Preposterous - A short film about absurdity

In life, these things are certain: If a balloon lands on a cactus, it will pop. If you point a fan at a house of cards, the cards will fall. If you happen to drop a piece of toast, it will inevitably land jam-side down. (OK, so that last one isn’t always a given—but it definitely feels that way.)
These are a few of the inevitabilities that graphic designer Florent Porta subverts in his new film, Preposterous. “I really like old cartoons, humor, and absurd things,” he says. Set against sherbet colored backdrops, his 50-second animated short is full of expectation-defying moments crafted in Cinema 4D. Instead of the balloon popping, the cactus crumbles; instead of the cards falling, the fan blows itself backwards; miraculously, the piece of toast lands on its dry side.
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Antonio Ortiz

Antonio Ortiz has always been an autodidact with an eclectic array of interests. Fascinated with technology, advertising and culture he has forged a career that combines them all. In 1991 Antonio developed one of the very first websites to market the arts. It was text based, only available to computer scientists, and increased attendance to the Rutgers Arts Center where he had truly begun his professional career. Since then Antonio has been an early adopter and innovator merging technology and marketing with his passion for art, culture and entertainment. For a more in-depth look at those passions, visit SmarterCreativity.com.

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Colorful: The Week's Links

ALL THE LINKS POSTED ON SOCIAL NETWORKS THIS WEEK:

Antonio Ortiz

Antonio Ortiz has always been an autodidact with an eclectic array of interests. Fascinated with technology, advertising and culture he has forged a career that combines them all. In 1991 Antonio developed one of the very first websites to market the arts. It was text based, only available to computer scientists, and increased attendance to the Rutgers Arts Center where he had truly begun his professional career. Since then Antonio has been an early adopter and innovator merging technology and marketing with his passion for art, culture and entertainment. For a more in-depth look at those passions, visit SmarterCreativity.com.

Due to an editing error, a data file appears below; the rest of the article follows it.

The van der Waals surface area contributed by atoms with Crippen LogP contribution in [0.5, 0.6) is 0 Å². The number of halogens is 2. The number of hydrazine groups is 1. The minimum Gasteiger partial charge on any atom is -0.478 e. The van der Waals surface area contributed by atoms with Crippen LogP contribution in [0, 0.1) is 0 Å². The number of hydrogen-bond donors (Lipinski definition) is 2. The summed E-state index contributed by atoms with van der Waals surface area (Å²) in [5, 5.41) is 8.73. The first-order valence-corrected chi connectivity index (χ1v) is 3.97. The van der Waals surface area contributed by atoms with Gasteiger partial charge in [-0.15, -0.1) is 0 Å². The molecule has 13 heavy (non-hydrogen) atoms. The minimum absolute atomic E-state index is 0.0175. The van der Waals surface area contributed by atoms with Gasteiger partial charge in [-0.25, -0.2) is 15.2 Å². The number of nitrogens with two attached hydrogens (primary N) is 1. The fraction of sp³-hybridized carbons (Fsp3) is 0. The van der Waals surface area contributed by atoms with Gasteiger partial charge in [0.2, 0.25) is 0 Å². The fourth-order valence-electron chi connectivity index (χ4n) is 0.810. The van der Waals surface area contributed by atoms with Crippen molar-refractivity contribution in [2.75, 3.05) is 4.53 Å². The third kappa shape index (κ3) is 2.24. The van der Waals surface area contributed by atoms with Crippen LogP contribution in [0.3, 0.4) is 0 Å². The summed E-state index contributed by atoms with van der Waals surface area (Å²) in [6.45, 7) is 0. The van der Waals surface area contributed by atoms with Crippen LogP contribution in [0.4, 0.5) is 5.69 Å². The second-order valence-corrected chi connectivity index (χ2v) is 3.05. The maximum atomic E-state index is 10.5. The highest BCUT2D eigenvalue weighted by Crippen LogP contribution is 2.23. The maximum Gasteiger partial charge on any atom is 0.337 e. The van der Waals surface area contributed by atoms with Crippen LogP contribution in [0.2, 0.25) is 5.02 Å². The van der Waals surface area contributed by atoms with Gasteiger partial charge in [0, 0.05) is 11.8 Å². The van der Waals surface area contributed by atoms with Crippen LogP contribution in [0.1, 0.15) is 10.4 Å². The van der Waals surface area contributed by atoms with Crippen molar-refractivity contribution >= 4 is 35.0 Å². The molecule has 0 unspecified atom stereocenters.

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What's in a Brand Name?

James Surowiecki for The New Yorker

In October of 1955, a marketing researcher at Ford named Robert Young wrote the poet Marianne Moore a curious letter. Ford had designed a new car, which it hoped would revolutionize the industry, and it was struggling to find a good name. Young said that the options his division had come up with were “characterized by an embarrassing pedestrianism.” Perhaps a poet could devise something to convey, “through association or other conjuration, some visceral feeling of elegance, fleetness, advanced features and design.” In the following months, Moore sent Ford a long list of suggestions that were anything but pedestrian: Intelligent Bullet, Ford Fabergé, Mongoose Civique, Bullet Cloisoné, Utopian Turtletop. Ford, unsurprisingly, didn’t go for any of them. Instead, after considering more than six thousand names, it settled on one that has since become a byword for failure: Edsel.